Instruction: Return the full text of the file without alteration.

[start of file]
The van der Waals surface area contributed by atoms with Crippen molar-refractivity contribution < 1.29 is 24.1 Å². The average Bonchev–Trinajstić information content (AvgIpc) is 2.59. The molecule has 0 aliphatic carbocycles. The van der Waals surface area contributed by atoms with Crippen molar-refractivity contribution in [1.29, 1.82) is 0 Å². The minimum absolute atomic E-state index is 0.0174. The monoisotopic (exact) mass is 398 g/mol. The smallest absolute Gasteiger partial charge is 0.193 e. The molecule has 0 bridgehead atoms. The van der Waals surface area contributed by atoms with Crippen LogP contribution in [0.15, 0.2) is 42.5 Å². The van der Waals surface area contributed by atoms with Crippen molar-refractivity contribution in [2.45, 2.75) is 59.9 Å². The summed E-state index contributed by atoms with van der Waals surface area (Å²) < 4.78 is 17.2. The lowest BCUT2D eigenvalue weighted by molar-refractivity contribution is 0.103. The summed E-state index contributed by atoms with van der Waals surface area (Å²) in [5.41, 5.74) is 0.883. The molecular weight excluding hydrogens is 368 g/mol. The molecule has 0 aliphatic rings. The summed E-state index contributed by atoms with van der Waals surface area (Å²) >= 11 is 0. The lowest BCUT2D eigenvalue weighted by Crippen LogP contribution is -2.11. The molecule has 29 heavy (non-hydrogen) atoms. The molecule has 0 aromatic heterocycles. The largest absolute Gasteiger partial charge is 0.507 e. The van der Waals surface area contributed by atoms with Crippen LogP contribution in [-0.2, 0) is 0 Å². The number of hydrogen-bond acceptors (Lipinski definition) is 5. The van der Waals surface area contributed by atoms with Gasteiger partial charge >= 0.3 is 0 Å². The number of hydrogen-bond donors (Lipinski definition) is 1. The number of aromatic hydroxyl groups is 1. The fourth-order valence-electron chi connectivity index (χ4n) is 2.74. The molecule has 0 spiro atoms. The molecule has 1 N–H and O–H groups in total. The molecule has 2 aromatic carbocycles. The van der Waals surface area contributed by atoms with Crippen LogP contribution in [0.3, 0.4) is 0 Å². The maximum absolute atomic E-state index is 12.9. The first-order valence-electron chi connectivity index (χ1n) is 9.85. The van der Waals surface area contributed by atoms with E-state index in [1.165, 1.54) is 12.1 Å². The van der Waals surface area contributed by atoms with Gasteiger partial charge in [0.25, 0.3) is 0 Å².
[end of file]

The van der Waals surface area contributed by atoms with Crippen molar-refractivity contribution < 1.29 is 24.1 Å². The average Bonchev–Trinajstić information content (AvgIpc) is 2.59. The molecule has 0 aliphatic carbocycles. The van der Waals surface area contributed by atoms with Crippen molar-refractivity contribution in [1.29, 1.82) is 0 Å². The minimum absolute atomic E-state index is 0.0174. The monoisotopic (exact) mass is 398 g/mol. The smallest absolute Gasteiger partial charge is 0.193 e. The molecule has 0 bridgehead atoms. The van der Waals surface area contributed by atoms with Crippen LogP contribution in [0.15, 0.2) is 42.5 Å². The van der Waals surface area contributed by atoms with Crippen molar-refractivity contribution in [2.45, 2.75) is 59.9 Å². The summed E-state index contributed by atoms with van der Waals surface area (Å²) < 4.78 is 17.2. The lowest BCUT2D eigenvalue weighted by molar-refractivity contribution is 0.103. The summed E-state index contributed by atoms with van der Waals surface area (Å²) in [5.41, 5.74) is 0.883. The molecular weight excluding hydrogens is 368 g/mol. The molecule has 0 aliphatic rings. The summed E-state index contributed by atoms with van der Waals surface area (Å²) >= 11 is 0. The lowest BCUT2D eigenvalue weighted by Crippen LogP contribution is -2.11. The molecule has 29 heavy (non-hydrogen) atoms. The molecule has 0 aromatic heterocycles. The largest absolute Gasteiger partial charge is 0.507 e. The van der Waals surface area contributed by atoms with Crippen LogP contribution in [-0.2, 0) is 0 Å². The number of hydrogen-bond acceptors (Lipinski definition) is 5. The van der Waals surface area contributed by atoms with Gasteiger partial charge >= 0.3 is 0 Å². The number of hydrogen-bond donors (Lipinski definition) is 1. The number of aromatic hydroxyl groups is 1. The fourth-order valence-electron chi connectivity index (χ4n) is 2.74. The molecule has 0 spiro atoms. The molecule has 1 N–H and O–H groups in total. The molecule has 2 aromatic carbocycles. The van der Waals surface area contributed by atoms with Crippen LogP contribution in [0.3, 0.4) is 0 Å². The maximum absolute atomic E-state index is 12.9. The first-order valence-electron chi connectivity index (χ1n) is 9.85. The van der Waals surface area contributed by atoms with E-state index in [1.165, 1.54) is 12.1 Å². The van der Waals surface area contributed by atoms with Gasteiger partial charge in [0.25, 0.3) is 0 Å².